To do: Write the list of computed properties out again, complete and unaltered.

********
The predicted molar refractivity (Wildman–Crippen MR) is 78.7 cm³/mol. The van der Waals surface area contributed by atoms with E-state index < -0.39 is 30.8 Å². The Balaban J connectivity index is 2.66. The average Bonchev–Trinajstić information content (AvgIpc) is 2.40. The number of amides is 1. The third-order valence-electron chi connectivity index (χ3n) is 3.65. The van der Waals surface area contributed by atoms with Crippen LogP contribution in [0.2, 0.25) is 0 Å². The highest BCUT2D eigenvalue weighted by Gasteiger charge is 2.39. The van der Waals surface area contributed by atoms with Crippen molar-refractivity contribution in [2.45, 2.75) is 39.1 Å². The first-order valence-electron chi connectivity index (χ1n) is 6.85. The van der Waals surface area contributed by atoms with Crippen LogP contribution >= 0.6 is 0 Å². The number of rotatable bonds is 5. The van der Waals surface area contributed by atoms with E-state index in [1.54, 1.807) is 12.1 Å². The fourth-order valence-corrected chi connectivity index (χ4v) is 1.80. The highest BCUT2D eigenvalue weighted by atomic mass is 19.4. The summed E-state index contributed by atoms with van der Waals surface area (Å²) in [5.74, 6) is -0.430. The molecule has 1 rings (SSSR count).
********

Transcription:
The predicted molar refractivity (Wildman–Crippen MR) is 78.7 cm³/mol. The van der Waals surface area contributed by atoms with E-state index < -0.39 is 30.8 Å². The Balaban J connectivity index is 2.66. The average Bonchev–Trinajstić information content (AvgIpc) is 2.40. The number of amides is 1. The third-order valence-electron chi connectivity index (χ3n) is 3.65. The van der Waals surface area contributed by atoms with Crippen LogP contribution in [0.2, 0.25) is 0 Å². The highest BCUT2D eigenvalue weighted by Gasteiger charge is 2.39. The van der Waals surface area contributed by atoms with Crippen molar-refractivity contribution in [2.45, 2.75) is 39.1 Å². The first-order valence-electron chi connectivity index (χ1n) is 6.85. The van der Waals surface area contributed by atoms with Crippen LogP contribution >= 0.6 is 0 Å². The number of rotatable bonds is 5. The van der Waals surface area contributed by atoms with E-state index in [1.54, 1.807) is 12.1 Å². The fourth-order valence-corrected chi connectivity index (χ4v) is 1.80. The highest BCUT2D eigenvalue weighted by atomic mass is 19.4. The summed E-state index contributed by atoms with van der Waals surface area (Å²) in [5.74, 6) is -0.430. The molecule has 1 rings (SSSR count).